Alex Veitch, Head of Multimodal Policy, FTA, talks to Transport Britain about the challenges of decarbonising the transport sector.
The full article, which can be found in issue 10 of Transport Britain, explains the steps that need to be taken in road, rail and air freight; here, Alex explains the view of the FTA regarding road freight.
Despite road transport being one of the most difficult sectors to decarbonise, it will be no exception to the need to eliminate GHG pollutants by 2050. In fact, the UK faces an immediate target of a 15% HGV GHG reduction by 2025 against 2015 levels. And following enhanced data on the health impacts of other emissions, such as oxides of nitrogen and particulate matter, there is additional pressure to improve local air quality.
The logistics industry has already begun making great strides towards decarbonisation, with many businesses trialling alternatively fuelled vehicles and low carbon technologies. While the future of vans and other light commercial vehicles lies in electrification – in the view of FTA – further investment and experimentation is needed before electric trucks can become a viable mass-market solution. The government also needs to invest in suitable infrastructure, including fast charging stations for electric vehicles across the road network and a nationwide upgrade of the National Grid. Councils should also encourage the uptake of ultra-low emission vehicles and implement traffic management schemes.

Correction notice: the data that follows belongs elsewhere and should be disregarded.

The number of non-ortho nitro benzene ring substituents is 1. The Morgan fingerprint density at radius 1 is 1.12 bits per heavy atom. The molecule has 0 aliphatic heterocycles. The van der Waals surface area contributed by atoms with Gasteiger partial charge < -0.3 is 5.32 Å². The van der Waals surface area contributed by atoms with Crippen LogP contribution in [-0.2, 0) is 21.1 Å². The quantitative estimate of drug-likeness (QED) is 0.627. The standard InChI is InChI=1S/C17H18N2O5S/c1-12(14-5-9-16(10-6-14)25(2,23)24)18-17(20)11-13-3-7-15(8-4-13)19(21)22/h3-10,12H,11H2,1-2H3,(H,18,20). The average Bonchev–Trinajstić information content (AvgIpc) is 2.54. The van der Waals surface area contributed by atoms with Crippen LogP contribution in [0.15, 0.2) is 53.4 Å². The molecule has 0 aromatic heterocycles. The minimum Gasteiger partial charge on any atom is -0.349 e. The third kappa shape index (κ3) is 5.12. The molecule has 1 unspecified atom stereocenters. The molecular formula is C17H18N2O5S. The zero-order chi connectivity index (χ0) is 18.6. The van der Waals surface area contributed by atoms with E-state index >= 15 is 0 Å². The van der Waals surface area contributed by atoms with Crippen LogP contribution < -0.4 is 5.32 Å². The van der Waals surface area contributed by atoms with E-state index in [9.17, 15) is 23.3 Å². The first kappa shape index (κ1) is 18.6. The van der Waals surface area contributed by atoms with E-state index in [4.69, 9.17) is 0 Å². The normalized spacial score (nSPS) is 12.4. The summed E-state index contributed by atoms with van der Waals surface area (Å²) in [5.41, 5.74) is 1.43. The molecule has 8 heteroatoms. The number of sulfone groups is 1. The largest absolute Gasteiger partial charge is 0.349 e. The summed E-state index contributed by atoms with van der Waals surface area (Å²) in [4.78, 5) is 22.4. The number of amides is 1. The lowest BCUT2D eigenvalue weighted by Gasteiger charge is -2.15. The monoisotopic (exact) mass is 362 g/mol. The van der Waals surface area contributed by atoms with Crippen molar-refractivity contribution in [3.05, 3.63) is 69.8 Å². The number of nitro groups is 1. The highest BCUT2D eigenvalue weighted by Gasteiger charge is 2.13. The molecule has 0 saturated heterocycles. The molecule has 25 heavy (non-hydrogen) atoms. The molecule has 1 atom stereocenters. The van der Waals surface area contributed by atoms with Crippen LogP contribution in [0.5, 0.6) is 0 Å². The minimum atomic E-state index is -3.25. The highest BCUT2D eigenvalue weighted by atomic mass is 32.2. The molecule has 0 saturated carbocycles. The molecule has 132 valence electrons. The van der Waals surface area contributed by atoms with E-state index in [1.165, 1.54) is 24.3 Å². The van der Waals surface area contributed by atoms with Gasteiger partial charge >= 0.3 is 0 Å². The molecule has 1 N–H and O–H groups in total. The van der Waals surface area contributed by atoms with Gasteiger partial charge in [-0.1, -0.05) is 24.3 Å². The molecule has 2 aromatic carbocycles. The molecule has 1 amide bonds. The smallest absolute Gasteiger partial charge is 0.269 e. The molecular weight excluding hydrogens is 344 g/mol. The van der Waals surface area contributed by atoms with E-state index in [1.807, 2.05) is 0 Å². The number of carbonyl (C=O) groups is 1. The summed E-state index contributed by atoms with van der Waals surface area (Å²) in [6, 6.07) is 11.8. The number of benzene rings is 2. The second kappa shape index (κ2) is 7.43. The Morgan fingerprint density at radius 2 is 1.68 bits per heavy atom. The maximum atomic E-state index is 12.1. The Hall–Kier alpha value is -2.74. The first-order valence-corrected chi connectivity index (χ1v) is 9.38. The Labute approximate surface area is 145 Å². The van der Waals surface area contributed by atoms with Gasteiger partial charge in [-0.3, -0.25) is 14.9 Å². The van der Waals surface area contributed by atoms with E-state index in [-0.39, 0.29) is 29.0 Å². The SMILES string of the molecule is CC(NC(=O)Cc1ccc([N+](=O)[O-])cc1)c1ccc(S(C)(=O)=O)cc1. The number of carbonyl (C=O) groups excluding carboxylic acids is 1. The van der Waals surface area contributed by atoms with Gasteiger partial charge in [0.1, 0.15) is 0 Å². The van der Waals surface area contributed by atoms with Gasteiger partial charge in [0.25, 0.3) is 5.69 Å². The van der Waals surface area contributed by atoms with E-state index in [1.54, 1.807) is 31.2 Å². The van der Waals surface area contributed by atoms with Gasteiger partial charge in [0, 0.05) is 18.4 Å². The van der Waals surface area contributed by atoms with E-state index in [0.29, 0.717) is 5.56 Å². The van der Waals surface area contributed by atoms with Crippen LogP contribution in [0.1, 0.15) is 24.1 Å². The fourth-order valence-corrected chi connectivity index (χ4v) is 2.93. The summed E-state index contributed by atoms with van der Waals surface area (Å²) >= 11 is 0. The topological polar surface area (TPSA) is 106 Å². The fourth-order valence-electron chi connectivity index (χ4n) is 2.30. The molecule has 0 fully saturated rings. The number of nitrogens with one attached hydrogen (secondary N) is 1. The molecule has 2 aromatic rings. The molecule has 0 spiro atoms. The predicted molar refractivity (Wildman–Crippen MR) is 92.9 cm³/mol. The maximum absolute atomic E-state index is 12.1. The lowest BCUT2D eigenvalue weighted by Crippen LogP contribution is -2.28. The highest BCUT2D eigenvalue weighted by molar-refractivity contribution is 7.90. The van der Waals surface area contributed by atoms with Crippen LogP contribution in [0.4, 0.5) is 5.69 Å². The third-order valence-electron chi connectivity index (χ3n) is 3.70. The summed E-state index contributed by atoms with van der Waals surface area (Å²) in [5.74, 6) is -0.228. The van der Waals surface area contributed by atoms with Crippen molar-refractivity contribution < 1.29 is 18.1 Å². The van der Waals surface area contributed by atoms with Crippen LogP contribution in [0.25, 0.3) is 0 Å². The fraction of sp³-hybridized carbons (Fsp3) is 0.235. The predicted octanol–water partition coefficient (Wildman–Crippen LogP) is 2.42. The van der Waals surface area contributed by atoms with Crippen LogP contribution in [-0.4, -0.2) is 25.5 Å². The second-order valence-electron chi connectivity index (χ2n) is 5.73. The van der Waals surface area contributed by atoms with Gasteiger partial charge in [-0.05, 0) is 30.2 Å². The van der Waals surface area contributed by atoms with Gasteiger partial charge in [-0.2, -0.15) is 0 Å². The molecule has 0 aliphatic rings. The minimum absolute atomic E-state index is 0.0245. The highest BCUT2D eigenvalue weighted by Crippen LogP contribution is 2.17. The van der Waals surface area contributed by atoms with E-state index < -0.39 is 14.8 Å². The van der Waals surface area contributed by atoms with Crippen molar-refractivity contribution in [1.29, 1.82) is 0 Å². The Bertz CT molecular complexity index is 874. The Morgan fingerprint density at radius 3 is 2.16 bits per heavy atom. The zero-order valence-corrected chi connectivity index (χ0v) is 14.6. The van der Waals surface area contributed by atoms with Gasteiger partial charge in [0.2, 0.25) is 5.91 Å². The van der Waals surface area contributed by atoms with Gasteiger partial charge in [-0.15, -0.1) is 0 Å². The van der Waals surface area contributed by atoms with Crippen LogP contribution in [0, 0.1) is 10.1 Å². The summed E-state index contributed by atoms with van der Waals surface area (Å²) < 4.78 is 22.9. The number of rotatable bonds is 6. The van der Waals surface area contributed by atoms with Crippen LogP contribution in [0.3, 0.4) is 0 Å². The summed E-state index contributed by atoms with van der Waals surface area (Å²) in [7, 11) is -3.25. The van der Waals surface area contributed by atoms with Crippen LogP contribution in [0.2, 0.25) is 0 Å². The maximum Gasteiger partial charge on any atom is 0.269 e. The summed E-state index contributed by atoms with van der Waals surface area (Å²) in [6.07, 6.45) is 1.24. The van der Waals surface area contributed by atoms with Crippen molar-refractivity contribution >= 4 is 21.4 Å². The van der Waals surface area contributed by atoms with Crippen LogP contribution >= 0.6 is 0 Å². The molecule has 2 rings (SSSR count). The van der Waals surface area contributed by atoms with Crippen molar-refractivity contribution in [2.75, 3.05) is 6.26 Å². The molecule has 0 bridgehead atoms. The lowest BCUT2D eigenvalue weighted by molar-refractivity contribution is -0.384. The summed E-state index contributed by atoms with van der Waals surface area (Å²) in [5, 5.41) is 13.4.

In the meantime, the logistics sector has been devising and implementing emission-reduction strategies through the Logistics Emissions Reduction Scheme (LERS). Administered by FTA, LERS is a free to join industry initiative to record, report and reduce carbon emissions from freight transport. The scheme aggregates its members’ fuel usage and business activity data to establish a carbon footprint. It is open to all companies with at least one commercial vehicle; for more information or to join the scheme please visit http://lers.org.uk
Transporting goods by rail and water has the potential to reduce road miles significantly, with every freight train able to carry the same amount as up to 60 HGVs. But to motivate businesses to increase their use, further work needs to be done to increase the availability of rail and water freight; FTA lobbies on behalf of all its members to maximise the potential for these modes in the UK.